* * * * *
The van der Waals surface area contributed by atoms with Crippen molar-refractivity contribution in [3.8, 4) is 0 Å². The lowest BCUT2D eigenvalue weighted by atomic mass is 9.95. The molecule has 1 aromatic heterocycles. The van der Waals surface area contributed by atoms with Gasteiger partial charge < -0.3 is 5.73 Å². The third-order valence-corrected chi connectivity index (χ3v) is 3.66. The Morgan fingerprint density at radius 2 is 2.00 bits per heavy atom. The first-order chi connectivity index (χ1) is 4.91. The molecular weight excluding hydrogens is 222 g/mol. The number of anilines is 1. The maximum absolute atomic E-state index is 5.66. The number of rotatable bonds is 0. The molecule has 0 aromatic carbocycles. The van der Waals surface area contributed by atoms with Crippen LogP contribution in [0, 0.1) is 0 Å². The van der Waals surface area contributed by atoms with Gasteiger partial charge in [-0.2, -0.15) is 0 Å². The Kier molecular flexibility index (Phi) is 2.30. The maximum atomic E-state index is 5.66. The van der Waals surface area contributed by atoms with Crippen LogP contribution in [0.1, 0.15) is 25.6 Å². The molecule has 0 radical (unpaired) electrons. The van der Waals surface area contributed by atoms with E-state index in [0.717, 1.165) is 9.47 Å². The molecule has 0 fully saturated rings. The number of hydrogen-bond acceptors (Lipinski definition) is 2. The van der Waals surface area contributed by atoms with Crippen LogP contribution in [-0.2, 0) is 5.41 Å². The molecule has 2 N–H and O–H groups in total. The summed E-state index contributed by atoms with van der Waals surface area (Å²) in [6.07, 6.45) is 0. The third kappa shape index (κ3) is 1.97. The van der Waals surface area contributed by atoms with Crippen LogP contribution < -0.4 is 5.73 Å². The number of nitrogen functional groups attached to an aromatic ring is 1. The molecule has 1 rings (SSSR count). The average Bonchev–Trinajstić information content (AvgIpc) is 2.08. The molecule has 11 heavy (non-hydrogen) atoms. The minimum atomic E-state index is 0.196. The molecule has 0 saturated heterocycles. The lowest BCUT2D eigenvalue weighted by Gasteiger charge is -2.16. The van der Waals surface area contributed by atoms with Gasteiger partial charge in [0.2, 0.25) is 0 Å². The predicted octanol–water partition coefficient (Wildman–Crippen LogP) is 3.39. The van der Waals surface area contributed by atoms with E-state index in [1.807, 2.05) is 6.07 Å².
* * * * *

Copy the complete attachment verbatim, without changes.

The van der Waals surface area contributed by atoms with Crippen molar-refractivity contribution in [3.8, 4) is 0 Å². The lowest BCUT2D eigenvalue weighted by atomic mass is 9.95. The molecule has 1 aromatic heterocycles. The van der Waals surface area contributed by atoms with Gasteiger partial charge < -0.3 is 5.73 Å². The third-order valence-corrected chi connectivity index (χ3v) is 3.66. The Morgan fingerprint density at radius 2 is 2.00 bits per heavy atom. The first-order chi connectivity index (χ1) is 4.91. The molecular weight excluding hydrogens is 222 g/mol. The number of anilines is 1. The maximum absolute atomic E-state index is 5.66. The number of rotatable bonds is 0. The molecule has 0 aromatic carbocycles. The van der Waals surface area contributed by atoms with Crippen LogP contribution in [0, 0.1) is 0 Å². The van der Waals surface area contributed by atoms with Gasteiger partial charge in [-0.2, -0.15) is 0 Å². The Kier molecular flexibility index (Phi) is 2.30. The maximum atomic E-state index is 5.66. The van der Waals surface area contributed by atoms with Crippen LogP contribution in [0.1, 0.15) is 25.6 Å². The molecule has 0 radical (unpaired) electrons. The van der Waals surface area contributed by atoms with E-state index in [0.717, 1.165) is 9.47 Å². The molecule has 0 fully saturated rings. The number of hydrogen-bond acceptors (Lipinski definition) is 2. The van der Waals surface area contributed by atoms with Crippen LogP contribution in [-0.2, 0) is 5.41 Å². The molecule has 2 N–H and O–H groups in total. The summed E-state index contributed by atoms with van der Waals surface area (Å²) in [6.07, 6.45) is 0. The third kappa shape index (κ3) is 1.97. The van der Waals surface area contributed by atoms with Crippen LogP contribution < -0.4 is 5.73 Å². The number of nitrogen functional groups attached to an aromatic ring is 1. The molecule has 1 rings (SSSR count). The average Bonchev–Trinajstić information content (AvgIpc) is 2.08. The molecule has 11 heavy (non-hydrogen) atoms. The minimum atomic E-state index is 0.196. The molecule has 0 saturated heterocycles. The lowest BCUT2D eigenvalue weighted by Gasteiger charge is -2.16. The van der Waals surface area contributed by atoms with Gasteiger partial charge in [0.2, 0.25) is 0 Å². The predicted octanol–water partition coefficient (Wildman–Crippen LogP) is 3.39. The van der Waals surface area contributed by atoms with E-state index in [1.807, 2.05) is 6.07 Å².